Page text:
When defenseman Nate Prosser takes his first twirl on the ice surface at TCF Bank Stadium on the University of Minnesota campus in Minneapolis this weekend, his head will be filled with memories of a hockey childhood well spent in nearby Elk River, Minn.
Prosser, 29, has been in the Minnesota Wild system since 2010. He has been a regular on the Wild's blue line since 2013. And though a job in the NHL is the dream of many, a job for the hometown team in a hockey-rich state like Minnesota -- The State of Hockey -- is all the more rewarding.
"I know I will definitely enjoy it and be thankful for the opportunity that I have," Prosser said.
The Wild face the Chicago Blackhawks on Sunday in the 2016 Coors Light NHL Stadium Series Game at TCF Bank Stadium (3:30 p.m. ET; NBC, SN, TVA Sports), the culmination of a three-day celebration of outdoor hockey that also will feature a Minnesota Wild family skate, practice sessions by the Wild and the Blackhawks and an alumni game featuring Wild and Minnesota North Stars alumni playing together against a team of Blackhawks alumni.
For Prosser, the return to outdoor hockey is a return to his roots, as it is for so many players from across Minnesota.
Video: Blackhawks, Wild Stadium Series Time-Lapse
"When I look back and I think of hockey when I was in elementary school, I think of outdoor hockey," he said. "That was the biggest thing growing up in Minnesota, in the wintertime there are outdoor rinks everywhere. Whatever city you grew up in, it kind of revolves around hockey. Every community had an outdoor rink."
Elk River had several. There were the two outdoor rinks hard up against the Elk River Arena, according to Prosser, which meant hockey did not have to end after formal practice did. For a self-professed rink rat, it was a haven.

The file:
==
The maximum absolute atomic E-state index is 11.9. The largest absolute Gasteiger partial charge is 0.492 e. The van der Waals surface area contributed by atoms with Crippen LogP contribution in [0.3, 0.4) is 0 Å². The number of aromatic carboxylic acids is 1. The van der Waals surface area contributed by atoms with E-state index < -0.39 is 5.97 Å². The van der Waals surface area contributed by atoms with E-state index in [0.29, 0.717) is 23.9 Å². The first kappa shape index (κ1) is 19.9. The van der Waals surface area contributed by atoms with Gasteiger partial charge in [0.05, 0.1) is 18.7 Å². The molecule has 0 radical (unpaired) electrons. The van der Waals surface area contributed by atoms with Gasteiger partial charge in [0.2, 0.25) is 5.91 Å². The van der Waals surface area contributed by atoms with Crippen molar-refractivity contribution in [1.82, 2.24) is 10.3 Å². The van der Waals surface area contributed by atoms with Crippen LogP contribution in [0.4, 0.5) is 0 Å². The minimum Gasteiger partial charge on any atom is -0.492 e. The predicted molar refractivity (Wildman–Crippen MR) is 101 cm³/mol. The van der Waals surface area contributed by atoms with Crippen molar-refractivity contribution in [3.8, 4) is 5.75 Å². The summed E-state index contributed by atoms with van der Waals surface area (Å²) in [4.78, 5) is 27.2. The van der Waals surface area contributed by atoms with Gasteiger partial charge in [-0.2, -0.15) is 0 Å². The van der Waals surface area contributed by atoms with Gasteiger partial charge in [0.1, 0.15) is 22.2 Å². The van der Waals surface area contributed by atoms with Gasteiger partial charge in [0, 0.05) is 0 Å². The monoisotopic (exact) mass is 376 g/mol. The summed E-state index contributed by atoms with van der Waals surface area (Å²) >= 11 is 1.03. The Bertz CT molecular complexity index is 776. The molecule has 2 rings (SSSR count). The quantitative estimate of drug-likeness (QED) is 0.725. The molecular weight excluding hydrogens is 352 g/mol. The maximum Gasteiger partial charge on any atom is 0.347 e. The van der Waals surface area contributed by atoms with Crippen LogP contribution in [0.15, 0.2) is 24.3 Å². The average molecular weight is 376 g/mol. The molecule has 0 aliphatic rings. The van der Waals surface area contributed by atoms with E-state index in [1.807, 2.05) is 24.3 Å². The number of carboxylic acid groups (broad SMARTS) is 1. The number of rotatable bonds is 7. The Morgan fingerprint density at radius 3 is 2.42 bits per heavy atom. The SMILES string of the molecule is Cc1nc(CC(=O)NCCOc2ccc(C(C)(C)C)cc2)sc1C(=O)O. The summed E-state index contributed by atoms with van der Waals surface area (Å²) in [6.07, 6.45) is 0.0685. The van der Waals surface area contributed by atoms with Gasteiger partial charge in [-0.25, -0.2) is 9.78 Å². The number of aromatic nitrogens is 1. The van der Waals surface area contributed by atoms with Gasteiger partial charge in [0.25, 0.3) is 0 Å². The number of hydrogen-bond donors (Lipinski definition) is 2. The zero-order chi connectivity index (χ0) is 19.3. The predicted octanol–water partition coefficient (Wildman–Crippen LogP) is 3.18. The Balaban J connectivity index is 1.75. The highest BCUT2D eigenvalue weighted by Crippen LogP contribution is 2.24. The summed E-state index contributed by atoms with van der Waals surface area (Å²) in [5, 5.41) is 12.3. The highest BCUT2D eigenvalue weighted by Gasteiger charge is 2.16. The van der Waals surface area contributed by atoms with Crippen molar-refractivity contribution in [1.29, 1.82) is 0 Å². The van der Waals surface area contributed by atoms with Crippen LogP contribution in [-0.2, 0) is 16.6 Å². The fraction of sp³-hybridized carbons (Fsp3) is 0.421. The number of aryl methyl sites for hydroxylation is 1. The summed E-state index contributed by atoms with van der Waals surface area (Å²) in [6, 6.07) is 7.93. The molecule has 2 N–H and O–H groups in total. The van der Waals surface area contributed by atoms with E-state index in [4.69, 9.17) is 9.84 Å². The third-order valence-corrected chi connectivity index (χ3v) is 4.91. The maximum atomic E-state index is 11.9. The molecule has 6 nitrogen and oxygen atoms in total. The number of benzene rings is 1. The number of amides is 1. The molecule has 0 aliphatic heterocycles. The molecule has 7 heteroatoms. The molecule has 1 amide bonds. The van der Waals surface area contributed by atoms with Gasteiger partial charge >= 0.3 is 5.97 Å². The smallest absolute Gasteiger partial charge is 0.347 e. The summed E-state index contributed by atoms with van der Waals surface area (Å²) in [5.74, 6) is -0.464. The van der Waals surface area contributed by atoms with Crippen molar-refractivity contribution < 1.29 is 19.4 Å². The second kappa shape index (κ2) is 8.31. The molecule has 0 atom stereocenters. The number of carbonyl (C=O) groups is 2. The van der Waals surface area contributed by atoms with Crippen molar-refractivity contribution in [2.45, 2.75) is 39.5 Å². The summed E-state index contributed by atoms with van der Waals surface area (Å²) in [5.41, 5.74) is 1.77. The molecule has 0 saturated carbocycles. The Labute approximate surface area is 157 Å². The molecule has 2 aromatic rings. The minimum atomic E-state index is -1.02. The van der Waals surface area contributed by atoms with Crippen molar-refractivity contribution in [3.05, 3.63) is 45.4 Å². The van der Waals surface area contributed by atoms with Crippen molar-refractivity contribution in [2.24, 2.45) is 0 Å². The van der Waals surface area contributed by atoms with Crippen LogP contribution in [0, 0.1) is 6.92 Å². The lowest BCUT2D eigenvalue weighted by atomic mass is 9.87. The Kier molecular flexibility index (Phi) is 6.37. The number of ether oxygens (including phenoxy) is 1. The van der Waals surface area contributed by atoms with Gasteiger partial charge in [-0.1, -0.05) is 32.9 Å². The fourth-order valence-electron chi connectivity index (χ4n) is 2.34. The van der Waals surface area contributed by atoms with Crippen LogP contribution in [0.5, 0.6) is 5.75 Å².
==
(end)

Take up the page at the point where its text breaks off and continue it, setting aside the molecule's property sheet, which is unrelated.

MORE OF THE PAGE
"You get out of practice and instead of going home, you keep your skates and gloves and just go right outside and skate more with your teammates and buddies," he said.
Those rinks were convenient and served their purposes, but it was another outdoor rink that was the hockey mecca for Elk River kids.
Known simply as "The Pit" or Handke Pit, Handke Stadium has been the hub of hockey in the city for more than 70 years. Virtually every child in the city has skated there or sat in the majestic warming hut, a legacy of the Works Project Administration initiative created by President Franklin D. Roosevelt in the 1930s. The Handke Pit warming house is the only all-stone warming house in the state.
Prosser is the fourth hockey player to reach the NHL after calling Handke Pit a childhood hockey home. He followed a path blazed by retired forwards Joel Otto and Dan Hinote, and current San Jose Sharks defenseman Paul Martin.
Prosser broke into a wide grin when talking about the Handke Pit, which was formed by a glacier and then landscaped during the WPA years to take the shape it has now, which features tree-lined sloping hills surrounding the basin that holds the outdoor rink maintained by the city.
"What I remember is grabbing all my neighborhood buddies, all my best friends," Prosser said, "and our parents would drop us off down there in the morning and we would pack a bag lunch and they wouldn't pick us up until dinnertime."
Sometimes, they would play games against other groups of kids. Sometimes, they would skate around, harboring dreams of hockey heroics in their imagination as they surged across the ice. Occasionally, somebody would break out a tennis ball instead of a puck, forcing the kids to sharpen their stick skills without the need for formal drills or qualified instructors.
Always, there were smiles.
"We were out there hours upon hours," Prosser said, "and that's where you grow the love for the game."
This weekend, all those memories will flood back as he visits the University of Minnesota for one of the biggest games of his professional hockey career. Some of the rink rats he shared Elk River Arena and "The Pit" with likely will be in the stands at TCF Bank Stadium. Other Minnesotans who will be on hand that don't know Prosser still know his story. It's the same journey experienced by virtually every hockey-loving kid in Minnesota throughout their childhood.
"I'll have a lot of family and friends there," Prosser said. "I have never had the experience of playing in an outdoor game yet, so it will be a great experience, for sure."